Attorney General: Banks Are Treating Negotiations 'Very Seriously'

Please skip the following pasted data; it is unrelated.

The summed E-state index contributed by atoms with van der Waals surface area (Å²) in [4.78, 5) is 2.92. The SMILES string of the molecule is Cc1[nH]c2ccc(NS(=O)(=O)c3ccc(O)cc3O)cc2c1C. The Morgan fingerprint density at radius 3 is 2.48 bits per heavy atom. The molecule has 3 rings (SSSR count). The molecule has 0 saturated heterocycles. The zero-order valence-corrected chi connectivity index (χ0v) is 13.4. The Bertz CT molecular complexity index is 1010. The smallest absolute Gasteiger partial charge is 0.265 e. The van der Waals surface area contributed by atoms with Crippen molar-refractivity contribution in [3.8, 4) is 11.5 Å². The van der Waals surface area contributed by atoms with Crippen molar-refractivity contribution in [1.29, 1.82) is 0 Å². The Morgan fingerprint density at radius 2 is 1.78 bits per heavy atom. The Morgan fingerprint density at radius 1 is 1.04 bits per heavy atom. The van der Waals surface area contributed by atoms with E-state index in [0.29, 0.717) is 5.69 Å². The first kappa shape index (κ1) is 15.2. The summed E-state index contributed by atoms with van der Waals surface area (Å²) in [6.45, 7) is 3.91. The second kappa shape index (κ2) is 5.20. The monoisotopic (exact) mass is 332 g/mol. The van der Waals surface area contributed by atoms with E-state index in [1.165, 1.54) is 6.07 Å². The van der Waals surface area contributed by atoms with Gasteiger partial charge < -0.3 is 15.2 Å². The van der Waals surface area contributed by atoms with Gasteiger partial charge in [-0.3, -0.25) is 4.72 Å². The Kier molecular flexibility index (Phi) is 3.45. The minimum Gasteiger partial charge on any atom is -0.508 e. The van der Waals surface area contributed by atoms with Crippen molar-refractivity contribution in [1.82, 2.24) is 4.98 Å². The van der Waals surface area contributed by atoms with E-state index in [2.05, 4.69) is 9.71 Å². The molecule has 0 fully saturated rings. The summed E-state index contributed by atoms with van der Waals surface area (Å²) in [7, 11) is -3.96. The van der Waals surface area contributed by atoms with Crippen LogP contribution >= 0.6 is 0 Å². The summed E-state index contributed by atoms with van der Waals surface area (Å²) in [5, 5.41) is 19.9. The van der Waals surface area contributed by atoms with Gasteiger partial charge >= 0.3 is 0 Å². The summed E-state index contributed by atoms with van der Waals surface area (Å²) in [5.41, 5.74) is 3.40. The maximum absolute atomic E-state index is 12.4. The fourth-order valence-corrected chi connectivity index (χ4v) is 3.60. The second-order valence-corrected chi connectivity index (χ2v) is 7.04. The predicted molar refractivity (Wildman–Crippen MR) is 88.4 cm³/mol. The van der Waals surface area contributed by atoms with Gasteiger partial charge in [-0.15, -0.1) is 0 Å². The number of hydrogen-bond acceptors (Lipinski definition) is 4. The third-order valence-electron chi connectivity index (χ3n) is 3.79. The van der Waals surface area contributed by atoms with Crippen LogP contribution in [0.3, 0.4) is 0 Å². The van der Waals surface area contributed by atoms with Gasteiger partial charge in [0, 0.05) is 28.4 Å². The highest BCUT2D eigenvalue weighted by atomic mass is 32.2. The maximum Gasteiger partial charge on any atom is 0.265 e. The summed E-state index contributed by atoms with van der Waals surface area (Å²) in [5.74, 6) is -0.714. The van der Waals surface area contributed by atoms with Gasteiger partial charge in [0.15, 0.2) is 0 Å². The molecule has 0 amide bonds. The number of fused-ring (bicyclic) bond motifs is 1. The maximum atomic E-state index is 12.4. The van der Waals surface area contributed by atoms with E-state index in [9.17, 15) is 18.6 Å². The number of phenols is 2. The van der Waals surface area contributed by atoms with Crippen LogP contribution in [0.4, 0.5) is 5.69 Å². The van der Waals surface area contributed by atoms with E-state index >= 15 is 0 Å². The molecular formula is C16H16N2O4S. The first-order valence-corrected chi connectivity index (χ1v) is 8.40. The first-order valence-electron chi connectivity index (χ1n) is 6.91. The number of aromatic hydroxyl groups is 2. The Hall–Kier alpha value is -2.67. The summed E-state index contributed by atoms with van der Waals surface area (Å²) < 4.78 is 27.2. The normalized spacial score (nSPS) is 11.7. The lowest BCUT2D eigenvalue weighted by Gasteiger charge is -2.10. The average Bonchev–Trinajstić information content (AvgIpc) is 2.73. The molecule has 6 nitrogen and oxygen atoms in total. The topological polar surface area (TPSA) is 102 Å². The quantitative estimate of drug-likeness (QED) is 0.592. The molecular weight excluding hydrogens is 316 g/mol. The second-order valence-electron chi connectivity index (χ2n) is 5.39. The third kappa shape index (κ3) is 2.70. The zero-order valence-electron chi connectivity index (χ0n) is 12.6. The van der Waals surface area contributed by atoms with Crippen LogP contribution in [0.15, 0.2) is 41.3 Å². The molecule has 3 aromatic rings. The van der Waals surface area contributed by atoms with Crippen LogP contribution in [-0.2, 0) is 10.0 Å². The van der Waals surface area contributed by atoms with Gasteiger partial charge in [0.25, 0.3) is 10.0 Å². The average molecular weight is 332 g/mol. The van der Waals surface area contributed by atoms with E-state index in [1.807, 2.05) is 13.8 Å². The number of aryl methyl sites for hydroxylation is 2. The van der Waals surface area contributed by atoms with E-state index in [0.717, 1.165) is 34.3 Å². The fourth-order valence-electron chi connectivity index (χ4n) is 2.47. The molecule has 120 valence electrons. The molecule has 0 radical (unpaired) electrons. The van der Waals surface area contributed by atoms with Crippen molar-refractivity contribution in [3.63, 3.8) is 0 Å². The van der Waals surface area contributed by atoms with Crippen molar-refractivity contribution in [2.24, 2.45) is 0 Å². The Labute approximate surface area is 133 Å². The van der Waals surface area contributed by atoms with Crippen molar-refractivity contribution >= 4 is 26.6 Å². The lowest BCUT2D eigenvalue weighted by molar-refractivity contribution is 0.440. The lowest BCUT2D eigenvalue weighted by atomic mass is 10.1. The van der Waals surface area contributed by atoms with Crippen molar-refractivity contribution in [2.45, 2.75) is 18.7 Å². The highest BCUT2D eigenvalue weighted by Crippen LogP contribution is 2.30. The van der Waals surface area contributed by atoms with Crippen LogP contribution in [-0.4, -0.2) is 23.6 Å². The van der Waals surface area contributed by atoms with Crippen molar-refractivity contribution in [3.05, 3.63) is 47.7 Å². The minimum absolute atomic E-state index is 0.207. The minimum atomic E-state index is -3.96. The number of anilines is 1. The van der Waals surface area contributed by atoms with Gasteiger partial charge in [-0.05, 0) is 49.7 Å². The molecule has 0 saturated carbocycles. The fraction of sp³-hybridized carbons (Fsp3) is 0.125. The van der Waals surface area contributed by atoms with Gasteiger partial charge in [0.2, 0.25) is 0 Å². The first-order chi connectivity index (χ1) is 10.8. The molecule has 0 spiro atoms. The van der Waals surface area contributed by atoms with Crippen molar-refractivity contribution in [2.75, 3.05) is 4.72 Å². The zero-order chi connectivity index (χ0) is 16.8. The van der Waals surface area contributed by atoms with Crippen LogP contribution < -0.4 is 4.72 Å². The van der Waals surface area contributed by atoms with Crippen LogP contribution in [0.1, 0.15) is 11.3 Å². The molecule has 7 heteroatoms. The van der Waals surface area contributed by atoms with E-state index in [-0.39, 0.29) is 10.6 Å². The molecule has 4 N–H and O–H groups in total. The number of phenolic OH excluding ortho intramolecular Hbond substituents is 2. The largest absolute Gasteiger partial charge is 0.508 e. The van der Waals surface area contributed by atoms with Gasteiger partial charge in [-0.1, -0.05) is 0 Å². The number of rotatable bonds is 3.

Negotiations are underway between state attorneys general and big banks under investigation for shoddy foreclosure practices. A select group of attorneys general - including Roy Cooper of North Carolina - were in Washington to start the discussion yesterday, with support from officials in the Justice and Treasury Departments. Cooper says the meeting was just a starting point. The big banks say they've improved their systems. They no longer have low-level employees automatically signing hundreds of foreclosure documents without reading them. They say they're doing a better job of helping homeowners modify their mortgages. But Attorney General Roy Cooper says he's heard those promises for three years and still sees problems on the ground with consumers. "That's why we need an agreement that's enforceable and that we don't have just promises," says Cooper. Attorneys general want an end to false affidavits and "robosigning." They want banks to do more loan modifications and more negotiation with homeowners before foreclosure - even going so far as to reduce the amount of principal owed on a mortgage. Banks have balked at that demand, but Cooper says it was discussed in yesterday's meeting. Bank of America, Wells Fargo, Ally Financial, Citibank and JP Morgan Chase were all there, but Cooper won't identify the specific people each bank sent to the meeting. "We have very high level representation from all of the banks; they are treating this very seriously," says Cooper. "I'm encouraged, but we have a ways to go." Cooper says the group did not talk about the size of a proposed settlement in their first meeting yesterday. Nor would he say how much he thinks the banks should be required to pay. "I'm not gonna get into that because we're not gonna talk about that publicly," says Cooper. "But clearly there has to be a significant amount of money and it has to be put in the right place in order to make sure we not only help homeowners but try to stabilize the housing market." Government officials have said the settlement could be more than $20 billion. Cooper says the negotiations must make significant progress within the next several weeks to keep the dispute from landing in court.